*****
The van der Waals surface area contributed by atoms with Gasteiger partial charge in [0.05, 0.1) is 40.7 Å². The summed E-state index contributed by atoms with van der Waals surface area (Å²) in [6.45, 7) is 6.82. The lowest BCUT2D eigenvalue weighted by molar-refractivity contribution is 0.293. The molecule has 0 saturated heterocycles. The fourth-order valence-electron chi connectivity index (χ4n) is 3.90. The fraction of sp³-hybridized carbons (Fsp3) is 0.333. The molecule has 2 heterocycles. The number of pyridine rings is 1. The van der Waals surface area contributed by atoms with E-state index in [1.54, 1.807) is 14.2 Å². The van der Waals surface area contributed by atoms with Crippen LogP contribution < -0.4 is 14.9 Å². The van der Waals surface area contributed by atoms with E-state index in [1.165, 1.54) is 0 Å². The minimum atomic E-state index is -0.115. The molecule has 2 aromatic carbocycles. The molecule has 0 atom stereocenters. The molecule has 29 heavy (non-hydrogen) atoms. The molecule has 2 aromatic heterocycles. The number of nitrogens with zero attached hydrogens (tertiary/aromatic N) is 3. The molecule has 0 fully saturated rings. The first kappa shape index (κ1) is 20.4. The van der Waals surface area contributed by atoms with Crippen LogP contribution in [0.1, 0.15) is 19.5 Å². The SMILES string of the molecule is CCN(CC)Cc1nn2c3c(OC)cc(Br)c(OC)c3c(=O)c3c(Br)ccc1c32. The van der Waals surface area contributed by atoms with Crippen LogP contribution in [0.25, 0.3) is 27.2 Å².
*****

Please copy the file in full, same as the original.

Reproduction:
The van der Waals surface area contributed by atoms with Gasteiger partial charge in [0.05, 0.1) is 40.7 Å². The summed E-state index contributed by atoms with van der Waals surface area (Å²) in [6.45, 7) is 6.82. The lowest BCUT2D eigenvalue weighted by molar-refractivity contribution is 0.293. The molecule has 0 saturated heterocycles. The fourth-order valence-electron chi connectivity index (χ4n) is 3.90. The fraction of sp³-hybridized carbons (Fsp3) is 0.333. The molecule has 2 heterocycles. The number of pyridine rings is 1. The van der Waals surface area contributed by atoms with E-state index in [1.54, 1.807) is 14.2 Å². The van der Waals surface area contributed by atoms with Crippen LogP contribution < -0.4 is 14.9 Å². The van der Waals surface area contributed by atoms with E-state index in [1.165, 1.54) is 0 Å². The minimum atomic E-state index is -0.115. The molecule has 2 aromatic carbocycles. The molecule has 0 atom stereocenters. The molecule has 29 heavy (non-hydrogen) atoms. The molecule has 2 aromatic heterocycles. The number of nitrogens with zero attached hydrogens (tertiary/aromatic N) is 3. The molecule has 0 fully saturated rings. The first kappa shape index (κ1) is 20.4. The van der Waals surface area contributed by atoms with Crippen LogP contribution in [0.1, 0.15) is 19.5 Å². The SMILES string of the molecule is CCN(CC)Cc1nn2c3c(OC)cc(Br)c(OC)c3c(=O)c3c(Br)ccc1c32. The van der Waals surface area contributed by atoms with Crippen LogP contribution in [0.25, 0.3) is 27.2 Å².